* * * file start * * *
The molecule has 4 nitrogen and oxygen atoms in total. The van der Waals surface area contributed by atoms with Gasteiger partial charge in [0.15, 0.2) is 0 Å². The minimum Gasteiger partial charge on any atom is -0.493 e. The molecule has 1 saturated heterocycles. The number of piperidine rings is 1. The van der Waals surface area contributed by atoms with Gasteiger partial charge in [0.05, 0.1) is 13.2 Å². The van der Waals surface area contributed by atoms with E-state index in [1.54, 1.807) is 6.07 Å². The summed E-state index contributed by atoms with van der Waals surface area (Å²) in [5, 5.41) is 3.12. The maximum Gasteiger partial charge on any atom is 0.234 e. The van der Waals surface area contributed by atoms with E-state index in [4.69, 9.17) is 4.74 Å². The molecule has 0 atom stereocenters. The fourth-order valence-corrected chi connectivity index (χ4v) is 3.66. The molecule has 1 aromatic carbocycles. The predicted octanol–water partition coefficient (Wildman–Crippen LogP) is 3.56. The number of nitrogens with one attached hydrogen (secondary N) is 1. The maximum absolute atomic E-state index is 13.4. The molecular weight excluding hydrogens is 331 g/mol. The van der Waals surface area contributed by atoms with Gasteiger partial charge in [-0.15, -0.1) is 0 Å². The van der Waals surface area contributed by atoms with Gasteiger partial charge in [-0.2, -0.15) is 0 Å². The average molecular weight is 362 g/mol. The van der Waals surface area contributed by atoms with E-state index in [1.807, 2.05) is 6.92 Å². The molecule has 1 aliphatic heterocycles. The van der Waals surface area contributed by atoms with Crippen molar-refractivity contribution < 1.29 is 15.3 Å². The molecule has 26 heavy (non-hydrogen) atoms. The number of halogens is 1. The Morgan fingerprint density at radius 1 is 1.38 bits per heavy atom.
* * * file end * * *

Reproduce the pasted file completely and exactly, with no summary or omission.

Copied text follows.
The molecule has 4 nitrogen and oxygen atoms in total. The van der Waals surface area contributed by atoms with Gasteiger partial charge in [0.15, 0.2) is 0 Å². The minimum Gasteiger partial charge on any atom is -0.493 e. The molecule has 1 saturated heterocycles. The number of piperidine rings is 1. The van der Waals surface area contributed by atoms with Gasteiger partial charge in [0.05, 0.1) is 13.2 Å². The van der Waals surface area contributed by atoms with E-state index in [1.54, 1.807) is 6.07 Å². The summed E-state index contributed by atoms with van der Waals surface area (Å²) in [5, 5.41) is 3.12. The maximum Gasteiger partial charge on any atom is 0.234 e. The van der Waals surface area contributed by atoms with E-state index in [4.69, 9.17) is 4.74 Å². The molecule has 0 atom stereocenters. The fourth-order valence-corrected chi connectivity index (χ4v) is 3.66. The molecule has 1 aromatic carbocycles. The predicted octanol–water partition coefficient (Wildman–Crippen LogP) is 3.56. The number of nitrogens with one attached hydrogen (secondary N) is 1. The maximum absolute atomic E-state index is 13.4. The molecular weight excluding hydrogens is 331 g/mol. The van der Waals surface area contributed by atoms with Gasteiger partial charge in [-0.15, -0.1) is 0 Å². The van der Waals surface area contributed by atoms with Gasteiger partial charge in [-0.2, -0.15) is 0 Å². The average molecular weight is 362 g/mol. The van der Waals surface area contributed by atoms with E-state index in [1.807, 2.05) is 6.92 Å². The molecule has 1 aliphatic heterocycles. The van der Waals surface area contributed by atoms with Crippen molar-refractivity contribution < 1.29 is 15.3 Å². The molecule has 26 heavy (non-hydrogen) atoms. The number of halogens is 1. The Morgan fingerprint density at radius 1 is 1.38 bits per heavy atom.